I’m fortunate that I can make a living doing stand-up. We have five kids. We’re not these single people who can disappear for 80 hours a week for three-fourths of the year. We have to prioritize our time. There’s been a strange occurance of it being the right time for us to get this authority, but also having gone through the notes and the studio and network bureaucracy and just people talking about syndication. It’s like, I don’t care about syndication. I care about making a show that Jeannie and I would want to watch. We are in a golden age of dramas. And I think that the way comedies are made– They’re made from a fiscal responsibility, rather than a point-of-view responsibility.
So this is you guys taking the premium drama approach to a comedy?
Jeannie: This is an ideal situation. We’re right now in post, so we’re taking a break from post to talk to you. We have to get these stories, and this adventure that we’re having with each of these scripts, into 20 minutes and 30 seconds. So when you watch a drama, they have pauses — I mean, a love drama — the natural things that happen in the silent moments. And we understand the power of the pause in comedy too. But, ideally, we didn’t shoot this like a standard sitcom at all. There’s a lot of long lenses; there’s a lot of cinematic aspects to it, without losing the comedy. What we don’t have — in the luxury of a drama — is the time.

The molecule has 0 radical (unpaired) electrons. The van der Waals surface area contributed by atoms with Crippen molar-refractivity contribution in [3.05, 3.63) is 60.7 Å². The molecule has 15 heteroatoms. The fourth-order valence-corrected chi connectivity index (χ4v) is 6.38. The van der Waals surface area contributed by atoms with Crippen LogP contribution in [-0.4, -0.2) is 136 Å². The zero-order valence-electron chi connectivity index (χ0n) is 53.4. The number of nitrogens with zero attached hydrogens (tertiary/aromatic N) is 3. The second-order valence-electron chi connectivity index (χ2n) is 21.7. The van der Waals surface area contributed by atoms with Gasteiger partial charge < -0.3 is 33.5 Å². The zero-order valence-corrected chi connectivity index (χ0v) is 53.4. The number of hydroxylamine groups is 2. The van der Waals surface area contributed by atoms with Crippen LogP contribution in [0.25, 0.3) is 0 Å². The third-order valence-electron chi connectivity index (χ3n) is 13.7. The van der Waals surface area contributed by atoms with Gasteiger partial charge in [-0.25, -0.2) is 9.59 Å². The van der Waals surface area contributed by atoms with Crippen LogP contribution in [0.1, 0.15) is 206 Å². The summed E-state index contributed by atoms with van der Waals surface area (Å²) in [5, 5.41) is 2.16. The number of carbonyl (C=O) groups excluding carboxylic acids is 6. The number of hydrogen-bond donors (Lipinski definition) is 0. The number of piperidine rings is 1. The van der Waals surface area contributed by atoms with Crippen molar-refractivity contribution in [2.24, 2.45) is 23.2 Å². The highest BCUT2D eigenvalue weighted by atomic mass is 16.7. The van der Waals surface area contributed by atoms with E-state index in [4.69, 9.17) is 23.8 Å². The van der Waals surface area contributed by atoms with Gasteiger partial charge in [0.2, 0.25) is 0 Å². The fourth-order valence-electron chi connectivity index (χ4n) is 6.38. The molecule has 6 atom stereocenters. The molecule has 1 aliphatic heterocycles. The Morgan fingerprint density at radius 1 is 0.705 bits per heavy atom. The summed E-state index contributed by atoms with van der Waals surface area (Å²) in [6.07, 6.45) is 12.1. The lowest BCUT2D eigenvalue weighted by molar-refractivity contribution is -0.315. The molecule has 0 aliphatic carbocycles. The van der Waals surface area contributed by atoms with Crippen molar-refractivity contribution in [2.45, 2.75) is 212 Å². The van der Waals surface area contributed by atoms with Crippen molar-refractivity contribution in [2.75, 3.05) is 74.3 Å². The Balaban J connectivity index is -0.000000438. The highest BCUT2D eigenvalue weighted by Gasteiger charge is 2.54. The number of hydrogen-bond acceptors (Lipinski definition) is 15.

Jim: I mean look, I love “Bloodline,” but we’re working within a four-act structure. We were talking about how there’s a two-minute break you have to deal with. It felt like there’s things that make it…the task of doing “Silicon Valley,” a show where you don’t have commercials in the middle. It’s a different task. It’s why, I don’t know, those Netflix shows, they have a step up. You can watch them when you want, and there are no commercials. So.
Jeannie: We have to be very conscious of act breaks. What is the best time in our story? We obviously wrote it with the TV Land clock in mind, so we obviously wrote it into a four-act structure. But now that we have the material, it’s like, what is the best time to cut out of this and come back to it? What’s going to keep everyone still in the moment of what just happened? Which is a problem that every network television show has. And, obviously, the commercials are what pay for the show. We really want to honor those sponsors too and make it great for them too, and make people want to stick around and find out what happens next even though there’s going to be a huge break in the middle of an action. It influences not only our writing — which it did from the get-go — but also our editing. We’re really handcrafting these episodes.